this.button1.Click += new System.EventHandler(this.button1_Click);


Okay, done. Now whenever the button fires it's click event, the event handler defined in my form will be called.

Now, I also want my textbox control to be interested in the button's click event. So I would need to create an event handling method that belongs to the textbox control, and then add that method to the button's list of click event handlers (just like i did for the form).

But since i didn't write the code for the textbox class, i can't define additional methods for it. So I will need to create a custom textbox class that extends the functionality of the default textbox class. Then i can add all the additional methods that i want to it.

Hopefully that's a bit clearer :)
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#10 Curtis Rutland  Icon User is online

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Re: Making a control subscribe to another control's event

Posted 01 June 2011 - 11:16 PM

That, in my opinion, is completely unnecessary. You don't need to make the handler part of the textbox. The text box and the button are both controls on the form. Put the handler on the form, and have the form manipulate the textbox. That's how it's done.

If you're looking to make this something you can reuse, make a user control, and put the interaction logic in the user control.

Technically, you could make a new class, like MyTextBox, and extend TextBox That'll allow you to effectively add code to a text box. But then you'd need to add a reference to the new text box class to the button, and then subscribe in it's code to the button's event. Unless you actually need access to the internal or protected members of TextBox, that's not necessary.

Basically, it's all about relationships. The textbox belongs to the form. The button belongs to the form. The textbox and the button don't have any other direct relationship between them. So you put the logic where they share common ground. The button tells the form "I've been clicked.' The form says, "Ok, now I'll do some stuff to the text box."

This post has been edited by Curtis Rutland: 01 June 2011 - 11:17 PM

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#11 Jeff H  Icon User is offline

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Re: Making a control subscribe to another control's event

Posted 01 June 2011 - 11:43 PM

Is this what you are trying do?


            this.button1.Click += new System.EventHandler(this.button1_Click);
            this.button1.Click += new System.EventHandler(this.textbox1_button1_Click);




        private void button1_Click(object sender, EventArgs e)
        {
            MessageBox.Show("Button 1 click Event");
           
        }

        private void textbox1_button1_Click(object sender, EventArgs e)
        {            
            this.textBox1.Text = "Button1 Clicked";
        }




DisClaimer:
Please do not use this code in any real world application. It is posted for an example.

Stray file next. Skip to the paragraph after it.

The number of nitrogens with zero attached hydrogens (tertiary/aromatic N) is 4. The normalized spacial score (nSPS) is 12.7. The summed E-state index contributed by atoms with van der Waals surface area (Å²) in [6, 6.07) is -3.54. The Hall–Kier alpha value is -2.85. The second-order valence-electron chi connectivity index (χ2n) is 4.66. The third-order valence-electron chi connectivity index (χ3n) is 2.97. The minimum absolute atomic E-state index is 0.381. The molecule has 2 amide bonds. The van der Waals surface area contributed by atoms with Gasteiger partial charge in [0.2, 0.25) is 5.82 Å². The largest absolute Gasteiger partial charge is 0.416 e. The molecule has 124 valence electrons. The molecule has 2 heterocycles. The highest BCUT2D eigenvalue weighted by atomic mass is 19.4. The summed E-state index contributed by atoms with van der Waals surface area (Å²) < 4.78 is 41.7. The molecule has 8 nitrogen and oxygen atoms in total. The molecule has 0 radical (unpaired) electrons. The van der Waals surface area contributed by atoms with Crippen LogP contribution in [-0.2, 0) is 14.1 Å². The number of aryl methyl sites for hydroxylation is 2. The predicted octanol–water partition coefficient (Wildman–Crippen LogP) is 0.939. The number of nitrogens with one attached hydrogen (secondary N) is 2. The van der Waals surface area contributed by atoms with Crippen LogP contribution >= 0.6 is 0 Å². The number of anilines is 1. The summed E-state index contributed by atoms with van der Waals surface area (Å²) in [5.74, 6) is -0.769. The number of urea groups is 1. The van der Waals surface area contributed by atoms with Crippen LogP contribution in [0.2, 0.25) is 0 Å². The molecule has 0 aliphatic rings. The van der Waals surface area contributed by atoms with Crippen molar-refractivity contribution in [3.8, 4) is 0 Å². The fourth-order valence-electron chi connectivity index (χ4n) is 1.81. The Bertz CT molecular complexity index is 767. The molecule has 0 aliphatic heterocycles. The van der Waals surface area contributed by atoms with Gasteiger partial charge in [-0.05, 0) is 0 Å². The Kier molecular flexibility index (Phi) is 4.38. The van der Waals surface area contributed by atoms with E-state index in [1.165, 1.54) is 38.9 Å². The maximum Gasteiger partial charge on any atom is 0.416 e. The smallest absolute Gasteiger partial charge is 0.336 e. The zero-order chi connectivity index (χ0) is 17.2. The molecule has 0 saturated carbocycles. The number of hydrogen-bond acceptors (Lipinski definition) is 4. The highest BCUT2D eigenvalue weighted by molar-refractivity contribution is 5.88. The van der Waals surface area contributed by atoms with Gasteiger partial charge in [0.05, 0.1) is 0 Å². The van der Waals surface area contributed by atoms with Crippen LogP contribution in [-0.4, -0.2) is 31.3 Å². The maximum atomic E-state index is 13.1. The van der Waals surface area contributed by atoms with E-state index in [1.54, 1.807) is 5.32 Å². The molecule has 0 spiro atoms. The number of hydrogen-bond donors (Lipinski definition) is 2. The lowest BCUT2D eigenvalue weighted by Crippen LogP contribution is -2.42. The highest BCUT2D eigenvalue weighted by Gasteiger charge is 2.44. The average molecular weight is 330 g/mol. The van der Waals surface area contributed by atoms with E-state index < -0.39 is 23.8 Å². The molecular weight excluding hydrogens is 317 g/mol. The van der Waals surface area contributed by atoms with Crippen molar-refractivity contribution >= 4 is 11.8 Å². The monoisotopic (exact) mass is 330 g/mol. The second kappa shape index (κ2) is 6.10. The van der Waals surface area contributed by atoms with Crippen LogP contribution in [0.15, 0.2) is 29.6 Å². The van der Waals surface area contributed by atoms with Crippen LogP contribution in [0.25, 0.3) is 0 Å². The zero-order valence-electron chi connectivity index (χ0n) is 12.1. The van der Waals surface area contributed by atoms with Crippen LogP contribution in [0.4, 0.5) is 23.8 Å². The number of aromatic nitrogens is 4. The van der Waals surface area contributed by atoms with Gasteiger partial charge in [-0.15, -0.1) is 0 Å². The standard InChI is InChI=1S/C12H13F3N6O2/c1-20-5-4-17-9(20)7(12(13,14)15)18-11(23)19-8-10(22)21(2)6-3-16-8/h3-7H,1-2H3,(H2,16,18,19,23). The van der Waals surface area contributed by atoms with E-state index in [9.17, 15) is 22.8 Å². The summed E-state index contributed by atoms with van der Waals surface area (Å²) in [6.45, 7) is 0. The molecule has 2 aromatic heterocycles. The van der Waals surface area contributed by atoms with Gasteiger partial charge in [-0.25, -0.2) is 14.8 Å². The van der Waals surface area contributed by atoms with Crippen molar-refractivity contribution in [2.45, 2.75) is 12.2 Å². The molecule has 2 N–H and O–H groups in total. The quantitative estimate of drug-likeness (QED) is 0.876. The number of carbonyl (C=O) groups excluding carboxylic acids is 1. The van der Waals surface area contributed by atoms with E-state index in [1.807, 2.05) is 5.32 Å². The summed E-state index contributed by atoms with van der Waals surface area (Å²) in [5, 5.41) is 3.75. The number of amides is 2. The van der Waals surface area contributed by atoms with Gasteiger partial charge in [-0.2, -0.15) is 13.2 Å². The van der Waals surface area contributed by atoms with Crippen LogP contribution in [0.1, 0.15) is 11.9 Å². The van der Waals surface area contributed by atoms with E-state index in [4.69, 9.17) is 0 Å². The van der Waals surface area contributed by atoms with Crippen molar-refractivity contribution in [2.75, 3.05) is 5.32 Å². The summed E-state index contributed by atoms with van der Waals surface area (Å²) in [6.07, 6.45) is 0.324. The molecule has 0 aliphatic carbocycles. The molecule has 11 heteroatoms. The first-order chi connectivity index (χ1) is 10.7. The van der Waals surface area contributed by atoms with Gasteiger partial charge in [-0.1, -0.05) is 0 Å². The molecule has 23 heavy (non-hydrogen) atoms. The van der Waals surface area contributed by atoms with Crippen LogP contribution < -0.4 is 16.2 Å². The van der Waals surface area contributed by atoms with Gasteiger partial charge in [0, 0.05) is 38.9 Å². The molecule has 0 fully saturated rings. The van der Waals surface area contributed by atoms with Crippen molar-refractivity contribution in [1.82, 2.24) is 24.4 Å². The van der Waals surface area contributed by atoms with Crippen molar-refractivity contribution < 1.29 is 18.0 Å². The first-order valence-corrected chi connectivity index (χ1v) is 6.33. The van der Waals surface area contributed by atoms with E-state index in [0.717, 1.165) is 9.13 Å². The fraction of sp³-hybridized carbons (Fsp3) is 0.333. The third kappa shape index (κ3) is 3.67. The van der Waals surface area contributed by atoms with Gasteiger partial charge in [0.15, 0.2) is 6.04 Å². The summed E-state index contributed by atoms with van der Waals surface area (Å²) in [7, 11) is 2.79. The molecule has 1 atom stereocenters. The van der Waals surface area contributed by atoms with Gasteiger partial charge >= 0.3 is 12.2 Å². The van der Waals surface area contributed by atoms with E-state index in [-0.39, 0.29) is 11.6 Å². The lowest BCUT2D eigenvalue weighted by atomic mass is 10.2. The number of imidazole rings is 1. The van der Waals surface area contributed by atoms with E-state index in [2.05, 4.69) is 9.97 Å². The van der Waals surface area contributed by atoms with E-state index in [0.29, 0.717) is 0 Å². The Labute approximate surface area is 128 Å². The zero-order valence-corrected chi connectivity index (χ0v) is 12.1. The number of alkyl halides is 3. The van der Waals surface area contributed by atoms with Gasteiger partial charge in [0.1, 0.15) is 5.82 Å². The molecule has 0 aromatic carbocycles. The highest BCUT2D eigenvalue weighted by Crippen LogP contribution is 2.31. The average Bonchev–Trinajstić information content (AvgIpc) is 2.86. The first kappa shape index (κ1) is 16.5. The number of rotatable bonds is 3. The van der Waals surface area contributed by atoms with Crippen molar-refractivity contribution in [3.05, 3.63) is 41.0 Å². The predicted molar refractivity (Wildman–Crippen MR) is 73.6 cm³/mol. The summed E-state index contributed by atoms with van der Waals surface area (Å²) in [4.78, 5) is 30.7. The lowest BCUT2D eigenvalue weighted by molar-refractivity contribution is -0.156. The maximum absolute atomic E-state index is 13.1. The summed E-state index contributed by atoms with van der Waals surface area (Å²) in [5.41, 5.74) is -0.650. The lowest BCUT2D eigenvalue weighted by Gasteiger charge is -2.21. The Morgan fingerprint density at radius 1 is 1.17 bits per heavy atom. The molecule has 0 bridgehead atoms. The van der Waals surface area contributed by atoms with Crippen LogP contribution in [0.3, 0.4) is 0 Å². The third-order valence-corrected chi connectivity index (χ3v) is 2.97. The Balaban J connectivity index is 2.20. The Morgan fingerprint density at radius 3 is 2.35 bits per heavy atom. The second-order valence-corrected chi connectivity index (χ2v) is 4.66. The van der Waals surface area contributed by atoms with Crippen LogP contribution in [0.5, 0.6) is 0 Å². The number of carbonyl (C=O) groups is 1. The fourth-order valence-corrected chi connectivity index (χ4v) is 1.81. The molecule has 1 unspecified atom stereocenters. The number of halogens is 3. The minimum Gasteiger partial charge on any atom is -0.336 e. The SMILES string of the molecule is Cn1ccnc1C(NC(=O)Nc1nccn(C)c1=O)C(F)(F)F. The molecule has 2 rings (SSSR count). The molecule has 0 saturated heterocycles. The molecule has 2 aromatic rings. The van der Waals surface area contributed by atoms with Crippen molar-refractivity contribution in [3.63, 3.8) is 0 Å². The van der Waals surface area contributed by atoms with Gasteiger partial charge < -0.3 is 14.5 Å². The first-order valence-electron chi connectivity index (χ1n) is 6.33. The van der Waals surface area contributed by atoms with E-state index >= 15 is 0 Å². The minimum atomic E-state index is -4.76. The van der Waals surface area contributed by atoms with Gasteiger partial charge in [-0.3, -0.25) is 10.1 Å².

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#12 tlhIn`toq  Icon User is online

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Re: Making a control subscribe to another control's event

Posted 02 June 2011 - 06:34 AM

Quote

i don't want the textbox and the button to use the same event handler, I want the textbox control to respond to the button controls click event by calling an event handler that it has registered with the button's click event.


I don't want scrambled eggs.
I want to have eggs that are mixed in a violent fashion making them all scrambled up, then cooked.


Dude: What is it you are trying to achieve? NOT how do you want to get there? NOT what do you think is the best way to do it. Because the *how* of what you are trying is just all flavors of fraking goofy. Several times now someone has said "I can't figure out what you're trying to do". That should tell you something.

What is the intended end goal you are trying to achieve so we can teach you a better way to do it?
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#13 eclipsed4utoo  Icon User is offline

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Re: Making a control subscribe to another control's event

Posted 02 June 2011 - 07:00 AM

You can call an event just like any other method.

private void Button1_Click(object sender, EventArgs e)
{
    // do something
    TextBox1_Click(null, null);

    // or you could pass actual values for the sender and event args.
}

private void TextBox1_Click(object sender, EventArgs e)
{
    // do something
}



This means that when the button is clicked, it will also execute the click event for the TextBox.

Is that what you mean?
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#14 R3cuRsioN  Icon User is offline

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Re: Making a control subscribe to another control's event

Posted 02 June 2011 - 09:19 PM

View PostCurtis Rutland, on 01 June 2011 - 11:16 PM, said:

That, in my opinion, is completely unnecessary.


Indeed.

But like i said, this is only for learning purposes. Doing something with my textbox in response to the button's click event is trivial. Like you said, the handler doesn't need to be part of the textbox itself. I just wanted to know if it was possible.

Anyway, I really appreciate your replys :)
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#15 Jeff H  Icon User is offline

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Re: Making a control subscribe to another control's event

Posted 02 June 2011 - 10:12 PM

If you have not studied delegates remember this when you get to them because if you start peeping under the hood of events understanding delegates is very important.